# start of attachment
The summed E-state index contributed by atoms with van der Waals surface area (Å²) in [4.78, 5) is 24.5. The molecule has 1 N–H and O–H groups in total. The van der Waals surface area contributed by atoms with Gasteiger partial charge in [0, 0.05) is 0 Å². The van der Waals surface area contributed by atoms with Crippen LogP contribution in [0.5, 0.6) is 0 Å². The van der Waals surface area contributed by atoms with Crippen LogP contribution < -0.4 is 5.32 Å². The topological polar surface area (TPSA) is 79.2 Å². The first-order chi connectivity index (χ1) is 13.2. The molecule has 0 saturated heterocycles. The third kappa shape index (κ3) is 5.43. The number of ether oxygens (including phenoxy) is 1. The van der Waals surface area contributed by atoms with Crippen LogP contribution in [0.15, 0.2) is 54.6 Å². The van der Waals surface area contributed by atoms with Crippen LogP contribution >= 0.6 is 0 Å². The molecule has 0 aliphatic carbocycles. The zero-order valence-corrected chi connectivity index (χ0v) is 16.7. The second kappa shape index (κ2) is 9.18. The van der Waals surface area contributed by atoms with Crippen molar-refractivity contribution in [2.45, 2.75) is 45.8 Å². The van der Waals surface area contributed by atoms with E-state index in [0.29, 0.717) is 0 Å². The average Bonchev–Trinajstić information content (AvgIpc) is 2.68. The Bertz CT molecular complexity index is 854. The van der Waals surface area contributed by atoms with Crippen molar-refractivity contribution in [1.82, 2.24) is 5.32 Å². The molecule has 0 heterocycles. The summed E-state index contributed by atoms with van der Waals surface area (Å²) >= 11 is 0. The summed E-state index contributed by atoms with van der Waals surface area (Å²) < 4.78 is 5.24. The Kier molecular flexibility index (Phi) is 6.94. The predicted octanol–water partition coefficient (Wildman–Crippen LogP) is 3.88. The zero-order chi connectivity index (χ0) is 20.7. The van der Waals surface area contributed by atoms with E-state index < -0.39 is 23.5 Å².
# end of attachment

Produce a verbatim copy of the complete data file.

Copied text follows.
The summed E-state index contributed by atoms with van der Waals surface area (Å²) in [4.78, 5) is 24.5. The molecule has 1 N–H and O–H groups in total. The van der Waals surface area contributed by atoms with Gasteiger partial charge in [0, 0.05) is 0 Å². The van der Waals surface area contributed by atoms with Crippen LogP contribution in [0.5, 0.6) is 0 Å². The van der Waals surface area contributed by atoms with Crippen LogP contribution < -0.4 is 5.32 Å². The topological polar surface area (TPSA) is 79.2 Å². The first-order chi connectivity index (χ1) is 13.2. The molecule has 0 saturated heterocycles. The third kappa shape index (κ3) is 5.43. The number of ether oxygens (including phenoxy) is 1. The van der Waals surface area contributed by atoms with Crippen LogP contribution in [0.15, 0.2) is 54.6 Å². The van der Waals surface area contributed by atoms with Crippen LogP contribution >= 0.6 is 0 Å². The molecule has 0 aliphatic carbocycles. The zero-order valence-corrected chi connectivity index (χ0v) is 16.7. The second kappa shape index (κ2) is 9.18. The van der Waals surface area contributed by atoms with Crippen molar-refractivity contribution in [2.45, 2.75) is 45.8 Å². The van der Waals surface area contributed by atoms with E-state index in [0.29, 0.717) is 0 Å². The average Bonchev–Trinajstić information content (AvgIpc) is 2.68. The Bertz CT molecular complexity index is 854. The van der Waals surface area contributed by atoms with Crippen molar-refractivity contribution in [1.82, 2.24) is 5.32 Å². The molecule has 0 heterocycles. The summed E-state index contributed by atoms with van der Waals surface area (Å²) >= 11 is 0. The summed E-state index contributed by atoms with van der Waals surface area (Å²) < 4.78 is 5.24. The Kier molecular flexibility index (Phi) is 6.94. The predicted octanol–water partition coefficient (Wildman–Crippen LogP) is 3.88. The zero-order chi connectivity index (χ0) is 20.7. The van der Waals surface area contributed by atoms with E-state index < -0.39 is 23.5 Å².